Gary Oldman Is The Biggest Critic Of His Own Sid & Nancy Performance

These days he's known as one of the finest actors in the industry for his almost unmatched versatility and range. Gary Oldman is frequently unrecognizable from role to role. Not only has he built a respected career as a result, but back in the mid-80s — before his appearances in the Harry Potter franchise or Christopher Nolan's "Dark Knight" trilogy — Oldman was coming off an acclaimed run in the theater and was yet to make his name in the film industry.

Having starred in 1982's "Remembrance," the actor wouldn't appear in another film until 1986 when he had to be talked into playing Sid Vicious. By his own admission, Oldman had little to no interest in the Sex Pistols bassist (or punk in general), but was convinced by director Alex Cox to take on the lead role in his retelling of Vicious' dysfunctional relationship with Nancy Spungen. Almost 30 years later, his performance in "Sid And Nancy" remains one of Gary Oldman's best, gaining the actor widespread praise and setting him up for his breakout role in Oliver Stone's "JFK" in 1991 before the impressive Hollywood career that followed.

Unfortunately, not everyone was a fan of the film. Sex Pistols frontman Johnny Rotten, now known as John Lydon, hated it. In his autobiography, he said, "I still get asked questions about [the film]. I have to explain that it's all wrong. It was all someone else's f****** fantasy, some Oxford graduate who missed the punk rock era." But, perhaps unsurprisingly considering he had to be talked into doing it in the first place, the biggest critic of "Sid And Nancy" is Oldman himself.

'Why would you make a movie about these people?'

On the surface, there's a lot to like about "Sid And Nancy." An early example of Roger Deakins' cinematography, the biopic features standout performances from Gary Oldman as Sid Vicious and Chloe Webb as Nancy Spungen. Cox also manages to wring some sympathy for Vicious and his doomed relationship out of the whole thing — despite the fact the punk legend was, by most accounts, a pretty repulsive guy and questions remain about his involvement in Spungen's death.

But if you ask Oldman, none of that matters because he can't even watch the film without wincing. As the actor told The Hollywood Reporter, before he'd accepted the role, he saw punk and Vicious' life as, "a lot of noise" and was concerned about, "who would see 'Sid and Nancy?" But beyond that, the Oscar winner seems to regard the whole thing as some of his worst on-screen work, adding, "I don't think I'm very good in it."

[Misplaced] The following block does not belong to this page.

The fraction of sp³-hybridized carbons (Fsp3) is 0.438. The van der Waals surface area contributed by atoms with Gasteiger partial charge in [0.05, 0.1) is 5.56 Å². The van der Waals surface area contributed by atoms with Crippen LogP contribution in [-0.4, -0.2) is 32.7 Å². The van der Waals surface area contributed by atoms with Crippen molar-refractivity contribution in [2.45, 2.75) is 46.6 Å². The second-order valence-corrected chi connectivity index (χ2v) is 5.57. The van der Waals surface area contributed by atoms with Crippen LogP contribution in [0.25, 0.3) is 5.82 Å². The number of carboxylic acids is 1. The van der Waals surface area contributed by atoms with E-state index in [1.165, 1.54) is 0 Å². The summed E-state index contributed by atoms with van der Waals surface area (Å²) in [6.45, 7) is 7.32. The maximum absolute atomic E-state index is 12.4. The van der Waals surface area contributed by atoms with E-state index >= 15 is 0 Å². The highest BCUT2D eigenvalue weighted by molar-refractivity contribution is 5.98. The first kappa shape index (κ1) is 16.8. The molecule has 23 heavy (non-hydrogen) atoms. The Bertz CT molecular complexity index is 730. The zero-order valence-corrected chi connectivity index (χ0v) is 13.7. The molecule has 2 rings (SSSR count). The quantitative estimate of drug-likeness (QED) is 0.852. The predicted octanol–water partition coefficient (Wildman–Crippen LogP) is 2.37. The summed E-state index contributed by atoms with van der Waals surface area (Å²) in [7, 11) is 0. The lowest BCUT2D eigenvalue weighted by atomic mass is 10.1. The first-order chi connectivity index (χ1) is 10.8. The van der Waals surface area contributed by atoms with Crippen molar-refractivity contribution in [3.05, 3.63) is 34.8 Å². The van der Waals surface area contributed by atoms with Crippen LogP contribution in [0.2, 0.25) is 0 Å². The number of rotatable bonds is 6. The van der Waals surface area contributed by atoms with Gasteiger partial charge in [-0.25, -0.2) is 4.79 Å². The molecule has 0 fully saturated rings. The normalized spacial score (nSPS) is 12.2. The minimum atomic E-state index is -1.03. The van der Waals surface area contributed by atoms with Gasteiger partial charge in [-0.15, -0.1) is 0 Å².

It wouldn't be the first time he'd expressed his distaste for the film. In a 2016 interview, he said:

"If ['Sid And Nancy'] comes on TV and I'm channel surfing and I see a second of it I want to just throw the television out the window. I had no interest in the Sex Pistols. I looked at it and thought, 'Why? Why would you make a movie about these people?' But it's got its charms, [there's] great things in it. It's Roger Deakins cinematography, one of his early films. But it's just old stuff now, to me."

Needless to say, Oldman won't be watching the upcoming Hulu retelling of the Sex Pistols story. But there's more to Oldman's view of "Sid And Nancy" than his disinterest in punk.

Oldman isn't the biggest fan of his own work

Gary Oldman is talking about retirement, and if he were to quit tomorrow he'd go out on a high as one of the most respected actors in the industry. His recent work on the Apple TV+ series "Slow Horses" proves he's just as exciting an actor in his mid-60s as he was when he first broke into film — even if he does hate one of his first major roles.

While Oldman does seem to have a specific disdain for "Sid And Nancy," he also just seems to kind of hate watching himself or being praised for anything. In his controversial Playboy interview, he was asked about being one of the great working actors and said:

"I've learned over the years that people get upset when they tell you something is their favorite movie and you go, 'Really? You liked that piece of s***?' [...] So I now tell people, 'Thank you, that's great,' and move on. But you know, I remember John Lennon saying that if he could, he'd go back and burn most of the work the Beatles did. He said he'd rerecord all the f****** songs, and I get that. Most of my work I would just stomp into the ground and start over again."

So, what does Gary Oldman like about his work? Well, it seems he thoroughly enjoyed playing George Smiley in the 2011's "Tinker Tailor Soldier Spy." As he put it in an interview, "In a world where they are making Batman, Deadpool, and you know ... there seems to be one every week, it was nice to be involved with a real grown-up, adult movie." Don't expect to see Oldman showing up in the Marvel Cinematic Universe before he retires.